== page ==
vintage perfume blogs

illustration by the incomparable Rene Gruau (also Vent Vert, above) from c 1972.
See excerpt below from Yesterday's Perfume
I dont think I would have believed there was a perfume called Snob... in English...
"Good Hunting, Good Fighting, Good Loving"
Gri Gri, from about 1948, is named for a African "voodoo amulet" but it also meant "bewitched" in 19th c. Louisiana Cajun dialect. This ad is striking-- it somehow reminds me of the Scalamandre Zebra Hunt pattern.
Truly singular; a very unusual name ("In Flight") and campaign

Completely by chance, I stumbled into the world of perfume blogs. And there appears to be a subset of these dealing exclusively with vintage or discontinued scents*, which I find intriguing on many levels. There are dozens—scores!— of them: Some bewilderingly chemico-analytical ("The hydrocinnamic aldehydes are another family of materials from the manipulation of benzene..."), many overreaching and jammed with florid prose, but a few are evocative while still being informative and fun. Deconstructing the olfactory predilections of times past can offer interesting cultural and business insights: why did some eras featured simple, decorous floral scents, while some revealed more exotic, bold and "oriental" penchants, for instance.** Sometimes the discussion of vintage perfume is just about exploring the reminiscences of the woman (mother? grandmother?) you first remember wearing it.

Typically the best vintage blogs review specifics of the scent and talk about its marketing, bottle, design.

My favorite blog thus far, Yesterday's Perfume, on the perfume Diorella:
Fur rubbed with mint toothpaste (Chandler Burr). Vietnamese beef salad (Tania Sanchez). Like fruit on the verge of going bad (Luca Turin). More than any other vintage perfume that I've encountered so far, Diorella provokes the most outrĂ© metaphors from perfume critics, all of them tripping over themselves to be more hyperbolic than the next about this fresh, yet funky-ripe scent by the legendary Edmond Roudnitska.... Honestly, does anyone do "funk" as well as Roudnitska? It's as if he's reminding us that these ripe smells connote death as much as they do life. It's profound, really, this reminder in his perfumes — that it's the mortality of these bright and alive things that makes them beautiful.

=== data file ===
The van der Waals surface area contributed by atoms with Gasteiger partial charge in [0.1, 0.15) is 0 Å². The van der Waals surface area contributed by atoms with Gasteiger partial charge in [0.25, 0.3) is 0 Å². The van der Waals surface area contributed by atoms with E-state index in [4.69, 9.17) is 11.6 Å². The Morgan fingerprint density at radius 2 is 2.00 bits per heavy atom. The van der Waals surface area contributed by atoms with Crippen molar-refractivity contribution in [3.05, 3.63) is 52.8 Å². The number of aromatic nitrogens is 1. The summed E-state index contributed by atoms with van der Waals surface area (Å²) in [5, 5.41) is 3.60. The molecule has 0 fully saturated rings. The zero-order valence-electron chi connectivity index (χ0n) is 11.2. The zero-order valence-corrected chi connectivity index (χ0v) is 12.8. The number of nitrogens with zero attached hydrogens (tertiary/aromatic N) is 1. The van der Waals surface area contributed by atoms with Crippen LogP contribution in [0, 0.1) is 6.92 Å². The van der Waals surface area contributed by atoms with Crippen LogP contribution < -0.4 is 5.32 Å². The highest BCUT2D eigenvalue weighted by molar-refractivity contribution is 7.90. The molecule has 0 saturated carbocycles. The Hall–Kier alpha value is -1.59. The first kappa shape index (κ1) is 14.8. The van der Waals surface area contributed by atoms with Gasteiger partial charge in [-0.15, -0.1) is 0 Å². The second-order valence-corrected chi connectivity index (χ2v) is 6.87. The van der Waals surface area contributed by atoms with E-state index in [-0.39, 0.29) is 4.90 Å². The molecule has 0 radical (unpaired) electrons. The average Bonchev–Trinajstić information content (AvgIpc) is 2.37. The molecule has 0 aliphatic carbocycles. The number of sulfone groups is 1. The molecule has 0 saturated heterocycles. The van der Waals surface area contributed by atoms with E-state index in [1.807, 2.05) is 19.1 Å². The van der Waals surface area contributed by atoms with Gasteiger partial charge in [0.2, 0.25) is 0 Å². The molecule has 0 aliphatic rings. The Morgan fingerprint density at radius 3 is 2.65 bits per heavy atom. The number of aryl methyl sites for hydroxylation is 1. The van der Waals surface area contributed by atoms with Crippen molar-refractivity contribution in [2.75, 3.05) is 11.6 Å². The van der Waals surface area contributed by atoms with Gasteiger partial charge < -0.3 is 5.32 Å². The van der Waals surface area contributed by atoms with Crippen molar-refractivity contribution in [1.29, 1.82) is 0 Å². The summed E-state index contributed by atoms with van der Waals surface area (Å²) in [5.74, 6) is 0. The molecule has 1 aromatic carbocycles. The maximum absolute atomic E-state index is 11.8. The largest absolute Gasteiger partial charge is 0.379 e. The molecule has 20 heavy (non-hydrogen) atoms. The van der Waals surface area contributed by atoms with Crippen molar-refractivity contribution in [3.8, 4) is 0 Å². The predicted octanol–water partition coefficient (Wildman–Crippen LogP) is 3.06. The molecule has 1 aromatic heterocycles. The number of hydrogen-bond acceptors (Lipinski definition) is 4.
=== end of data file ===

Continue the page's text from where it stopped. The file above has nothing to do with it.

The most immediate draw of the vintage perfume blogs for me was, of course, the advertisements— illustration in particular. The quirky hand-lettered scripts! the gorgeous fashion silhouettes! the odd Surrealist-inspired dreamscapes! I've written before about the loss I believe the beauty and magazine industries perpetrated upon themselves when the marketing department decided photos of "celebrities" were better selling tools than trying for something risky, more artful or thought provoking...

* While I love the idea, I dont quite understand the traffic in antique perfumes. I always thought perfumes went bad— or at least were greatly altered—over time and with exposure to air?

** I am fascinated by the history of smell, and the smells of history. The Foul and the Fragrant: Odor and the French Social Imagination, a pretty great book I need to reread, discusses the evolution of scent within French society in conjunction with the dawn of the concept of personal space, and later, the importance of (Victorian) moral rectitude:
The arbiters of 19th century morality placed modesty above all other feminine virtues, and the prohibition on cosmetics as well as on indiscreet perfume was part of a complex system of visual, moral, and aesthetic perceptions..... The thick vapors of impregnated flesh, heavy scents, and musky powders were for the courtesan's boudoir.

1 comment:

sourav barik said...

the pictures are wonderful.


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